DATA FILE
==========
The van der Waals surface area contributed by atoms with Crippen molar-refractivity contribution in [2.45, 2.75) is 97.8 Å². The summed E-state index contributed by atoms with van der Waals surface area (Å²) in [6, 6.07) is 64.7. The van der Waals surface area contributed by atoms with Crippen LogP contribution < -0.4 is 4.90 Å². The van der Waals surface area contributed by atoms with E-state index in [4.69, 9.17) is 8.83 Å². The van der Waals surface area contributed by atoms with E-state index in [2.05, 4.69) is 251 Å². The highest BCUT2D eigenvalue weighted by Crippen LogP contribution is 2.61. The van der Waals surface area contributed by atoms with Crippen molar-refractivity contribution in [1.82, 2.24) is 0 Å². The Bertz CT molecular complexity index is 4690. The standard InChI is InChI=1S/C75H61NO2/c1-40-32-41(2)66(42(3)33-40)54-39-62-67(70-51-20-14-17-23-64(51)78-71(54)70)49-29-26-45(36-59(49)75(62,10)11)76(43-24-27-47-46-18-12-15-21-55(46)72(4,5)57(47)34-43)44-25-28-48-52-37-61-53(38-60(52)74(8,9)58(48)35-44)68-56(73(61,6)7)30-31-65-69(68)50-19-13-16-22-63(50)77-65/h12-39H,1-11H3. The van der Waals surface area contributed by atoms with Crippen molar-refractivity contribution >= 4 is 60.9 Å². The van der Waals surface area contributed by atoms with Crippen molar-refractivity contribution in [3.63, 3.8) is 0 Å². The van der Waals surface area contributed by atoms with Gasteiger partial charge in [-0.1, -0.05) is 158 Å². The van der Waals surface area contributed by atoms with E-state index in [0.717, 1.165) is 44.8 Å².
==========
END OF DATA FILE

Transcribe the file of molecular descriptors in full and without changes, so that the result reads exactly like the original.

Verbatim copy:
The van der Waals surface area contributed by atoms with Crippen molar-refractivity contribution in [2.45, 2.75) is 97.8 Å². The summed E-state index contributed by atoms with van der Waals surface area (Å²) in [6, 6.07) is 64.7. The van der Waals surface area contributed by atoms with Crippen LogP contribution < -0.4 is 4.90 Å². The van der Waals surface area contributed by atoms with E-state index in [4.69, 9.17) is 8.83 Å². The van der Waals surface area contributed by atoms with E-state index in [2.05, 4.69) is 251 Å². The highest BCUT2D eigenvalue weighted by Crippen LogP contribution is 2.61. The van der Waals surface area contributed by atoms with Crippen molar-refractivity contribution in [1.82, 2.24) is 0 Å². The Bertz CT molecular complexity index is 4690. The standard InChI is InChI=1S/C75H61NO2/c1-40-32-41(2)66(42(3)33-40)54-39-62-67(70-51-20-14-17-23-64(51)78-71(54)70)49-29-26-45(36-59(49)75(62,10)11)76(43-24-27-47-46-18-12-15-21-55(46)72(4,5)57(47)34-43)44-25-28-48-52-37-61-53(38-60(52)74(8,9)58(48)35-44)68-56(73(61,6)7)30-31-65-69(68)50-19-13-16-22-63(50)77-65/h12-39H,1-11H3. The van der Waals surface area contributed by atoms with Crippen molar-refractivity contribution >= 4 is 60.9 Å². The van der Waals surface area contributed by atoms with Crippen molar-refractivity contribution in [3.63, 3.8) is 0 Å². The van der Waals surface area contributed by atoms with Gasteiger partial charge in [-0.1, -0.05) is 158 Å². The van der Waals surface area contributed by atoms with E-state index in [0.717, 1.165) is 44.8 Å².